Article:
July 8, 2014
Posted by: Monica Selby
“If you know the enemy and know yourself, you need not fear the result of a hundred battles. If you know yourself but not the enemy, for every victory gained you will also suffer a defeat. If you know neither the enemy nor yourself, you will succumb in every battle.”
--Sun Tzu, The Art of War
Over the course of your entrepreneurial journey, you’ll learn a lot about business, systems, productivity, marketing, budgets, the list goes on. But the most important thing you need to understand is yourself.
Once you figure out your strengths and how to use them, everything else will become so much easier.
Here are some common personality types to consider as you figure out your own strengths and weaknesses.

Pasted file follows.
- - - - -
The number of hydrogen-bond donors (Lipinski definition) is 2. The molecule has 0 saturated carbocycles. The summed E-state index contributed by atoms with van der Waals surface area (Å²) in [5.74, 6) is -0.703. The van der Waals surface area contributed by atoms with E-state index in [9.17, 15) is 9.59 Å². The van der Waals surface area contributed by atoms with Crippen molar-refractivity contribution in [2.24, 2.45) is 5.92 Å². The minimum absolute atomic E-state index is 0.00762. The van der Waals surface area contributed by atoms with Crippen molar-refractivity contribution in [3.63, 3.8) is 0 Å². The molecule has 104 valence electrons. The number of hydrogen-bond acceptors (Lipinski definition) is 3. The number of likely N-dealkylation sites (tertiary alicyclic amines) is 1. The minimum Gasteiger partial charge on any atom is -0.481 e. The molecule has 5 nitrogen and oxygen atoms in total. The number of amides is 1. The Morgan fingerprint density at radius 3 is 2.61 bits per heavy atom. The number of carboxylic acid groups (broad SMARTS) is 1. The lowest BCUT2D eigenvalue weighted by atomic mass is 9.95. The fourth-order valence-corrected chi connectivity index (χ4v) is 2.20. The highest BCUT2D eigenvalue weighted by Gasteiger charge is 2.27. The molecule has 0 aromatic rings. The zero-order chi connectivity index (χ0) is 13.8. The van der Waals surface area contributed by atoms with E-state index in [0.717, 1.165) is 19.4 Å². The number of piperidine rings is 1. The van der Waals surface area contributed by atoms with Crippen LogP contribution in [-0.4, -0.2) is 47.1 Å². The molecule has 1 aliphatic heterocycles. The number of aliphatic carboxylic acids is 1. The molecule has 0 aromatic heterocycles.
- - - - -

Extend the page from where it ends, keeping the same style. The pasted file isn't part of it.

Maker or Manager?
One of Paul Graham’s most popular essays describes maker versus manager schedules.
Makers prefer large open blocks of time in which to do whatever they please. Graham talks specifically about programmers in this context:
They generally prefer to use time in units of half a day at least. You can't write or program well in units of an hour. That's barely enough time to get started.
Managers, on the other hand, schedule to the hilt. Every hour of every day is marked down for something, and changing tasks so often doesn’t slow them down.
Knowing if you’re a maker or a manager by nature will make a big difference in your workflow and productivity, and trying to operate as the opposite will significantly slow you down and frustrate you.
Innovator or Implementer?
We all know the innovators. They’re the ones who spend a lot of time talking about or working on world-changing ideas. Growing up, they probably thought a little differently than the other kids.
Innovators are sexy in startups and it’s easy to want to emulate them, even if that’s not your inclination.